How Do Sports Help Prevent Cancer?
The health benefits of physical exercise are out of the question. Nobody can doubt the improvement in the quality of life that the continuous practice of sports grants. To this, we must add the fact that sports help prevent cancer.
Cancer pathologies are an impactful scourge today: a large part of human mortality is attributed to neoplasms. As life expectancy increases, we’re increasingly prone to developing carcinogenic cells.
Scientific studies in this regard have proven that certain lifestyles are beneficial for cancer prevention. Among them, the practice of a sport.
Consider that, in general, sport can help prevent up to a third of the prevalence of cancer. There’s even research that determines quite accurately that exercising daily reduces the risk of colon cancer, for example.
In the context in which sport also stimulates other habits, such as good nutrition, there’s no doubt about the benefit. Although many cancers don’t have a clear origin, there are others that we do know the origin of, and we can act accordingly to reduce the possibility of suffering from them.
How sports prevent cancer
Several oncological pathologies share risk factors. It’s common to associate being overweight and a sedentary lifestyle to the development of cancer. In this sense, sports help to prevent cancer by reducing body weight and activating mechanisms dependent on movement.
As we anticipated well, sports also help to change habits. Continued physical exercise encourages us to eat better, to develop plans and routines away from unhealthy habits, and even to stop toxic substances such as alcohol or tobacco.
A better physical condition will lead to a better digestive system. This also reduces the incidence of stomach and colon cancer. Again, sports help in this case because frequent physical activity is usually accompanied by a specific diet.
On the other hand, those investigating the origins of neoplasms have found that chronic inflammation of tissue could be the cause of neoplasms. Taking that into account, sports could be positive for preventing cancer in this case as well, as it’s a natural anti-inflammatory.
Muscles are the tissue that benefits the most from exercise. Continuous exercise forces muscle tissue to remove glucose from the blood to function as fuel. This reduction in blood glucose improves insulin levels and reduces the risk of breast cancer in women, according to studies.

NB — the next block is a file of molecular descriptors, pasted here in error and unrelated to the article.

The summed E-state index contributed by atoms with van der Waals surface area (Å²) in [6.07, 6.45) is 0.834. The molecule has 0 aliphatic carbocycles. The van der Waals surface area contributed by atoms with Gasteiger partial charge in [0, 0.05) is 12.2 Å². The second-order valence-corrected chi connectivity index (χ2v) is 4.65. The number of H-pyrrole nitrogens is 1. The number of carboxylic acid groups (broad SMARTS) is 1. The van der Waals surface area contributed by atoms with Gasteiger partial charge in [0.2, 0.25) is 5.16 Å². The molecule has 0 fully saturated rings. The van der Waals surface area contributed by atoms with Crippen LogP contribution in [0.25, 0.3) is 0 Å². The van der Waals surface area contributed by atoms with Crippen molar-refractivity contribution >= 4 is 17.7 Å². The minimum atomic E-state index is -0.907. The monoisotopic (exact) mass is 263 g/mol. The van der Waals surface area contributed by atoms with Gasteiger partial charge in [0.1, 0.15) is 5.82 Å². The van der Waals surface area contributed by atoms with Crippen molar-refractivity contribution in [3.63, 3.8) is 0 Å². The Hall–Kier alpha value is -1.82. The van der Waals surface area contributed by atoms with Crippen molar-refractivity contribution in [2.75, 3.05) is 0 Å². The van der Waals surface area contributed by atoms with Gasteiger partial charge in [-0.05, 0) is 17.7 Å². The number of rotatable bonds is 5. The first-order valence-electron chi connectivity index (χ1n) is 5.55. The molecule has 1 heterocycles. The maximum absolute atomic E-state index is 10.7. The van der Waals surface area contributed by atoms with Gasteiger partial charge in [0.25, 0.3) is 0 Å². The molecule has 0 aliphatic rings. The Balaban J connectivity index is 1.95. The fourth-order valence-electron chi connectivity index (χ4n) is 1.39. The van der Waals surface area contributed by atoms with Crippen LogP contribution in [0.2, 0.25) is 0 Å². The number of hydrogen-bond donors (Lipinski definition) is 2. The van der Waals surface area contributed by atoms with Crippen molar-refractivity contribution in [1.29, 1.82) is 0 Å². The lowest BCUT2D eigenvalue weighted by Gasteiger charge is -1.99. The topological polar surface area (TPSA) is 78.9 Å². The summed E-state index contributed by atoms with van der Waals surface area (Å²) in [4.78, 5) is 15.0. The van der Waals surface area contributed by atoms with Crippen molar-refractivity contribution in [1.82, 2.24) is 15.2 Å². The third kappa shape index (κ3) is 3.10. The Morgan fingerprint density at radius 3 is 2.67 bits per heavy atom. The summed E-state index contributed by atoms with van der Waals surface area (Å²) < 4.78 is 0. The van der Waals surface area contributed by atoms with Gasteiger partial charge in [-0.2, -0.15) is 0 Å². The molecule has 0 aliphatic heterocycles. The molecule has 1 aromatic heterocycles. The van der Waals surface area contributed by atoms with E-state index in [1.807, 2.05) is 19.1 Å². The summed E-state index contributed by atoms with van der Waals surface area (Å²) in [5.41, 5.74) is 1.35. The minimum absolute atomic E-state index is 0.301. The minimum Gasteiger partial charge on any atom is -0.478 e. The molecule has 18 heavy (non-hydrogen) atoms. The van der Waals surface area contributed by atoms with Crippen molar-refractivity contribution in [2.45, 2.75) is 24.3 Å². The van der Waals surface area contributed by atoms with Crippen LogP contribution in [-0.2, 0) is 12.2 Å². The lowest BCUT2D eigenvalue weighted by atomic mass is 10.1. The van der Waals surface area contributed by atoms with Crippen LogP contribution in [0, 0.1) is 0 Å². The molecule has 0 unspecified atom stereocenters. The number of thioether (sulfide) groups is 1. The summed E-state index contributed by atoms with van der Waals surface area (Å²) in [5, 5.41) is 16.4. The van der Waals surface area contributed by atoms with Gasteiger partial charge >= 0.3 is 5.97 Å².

What types of cancer does sport help prevent?
While the benefits of practicing sports for cancer prevention are general, there’s proven research that confirms the preventive power in some types of cancer, in particular:
- Breast: if a woman exercises more than three hours a week, her risk of breast cancer is reduced by almost 30 percent compared to a sedentary woman. The good thing about this is that the risk is reduced for all women, at any age, regardless of previous health history.
- Uterus: also another benefit for women, a sports practice reduces the risk of uterine cancer.
- Lung: the risk of lung cancer is reduced in athletes, helped by the suspension of tobacco that comes in hand with sports.
- Colon: colon cancer has been widely studied in its relationship with sports. Some studies have found up to a 50 percent reduction in risk for people with regular physical activity. The underlying mechanism that explains this isn’t totally clear, but we can’t ignore the dietary issue that associates with a change in our lifestyle.
What types of exercise should I choose?
The practice of any sport helps prevent cancer. However, there are degrees of physical activity that science has proven beneficial in its simplest form. In other words, by performing these routines, you can reduce your risk of cancer.
One of the best-known measures is 150 minutes of exercise per week. It can be running, walking, swimming, using machines at the gym, dancing, or pedaling. It’s important to distribute these minutes throughout the week and achieve a minimum of half an hour each day.
Both aerobic and strength exercises have been shown to be beneficial against cancer. Therefore, a sport such as soccer would be recommended alongside a weight training routine, for example. The combination of both is ideal—the combination of aerobics and bodybuilding.
For those who find it difficult to set time aside for exercise, the option is to include it in your daily routine. Taking the stairs instead of the elevator, the bicycle instead of the car, and walking instead of taking a taxi. Whenever possible, try to include physical activity in your lifestyle, it will pay off!It might interest you...
All cited sources were thoroughly reviewed by our team to ensure their quality, reliability, currency, and validity. The bibliography of this article was considered reliable and of academic or scientific accuracy.
- Moore SC, et al. Leisure-time physical activity and risk of 26 types of cancer in 1.44 million adults. JAMA Internal Medicine. 16 de mayo de 2016
- Kruk J, Czerniak U. Physical activity and its relation to cancer risk: updating the evidence. Asian Pacific Journal of Cancer Prevention 2013; 14(7):3993-4003.
- Wolin KY, Yan Y, Colditz GA, Lee IM. Physical activity and colon cancer prevention: a meta-analysis. British Journal of Cancer 2009; 100(4):611-616).
- Wu Y, Zhang D, Kang S. Physical activity and risk of breast cancer: a meta-analysis of prospective studies. Breast Cancer Research and Treatment 2013; 137(3):869-882.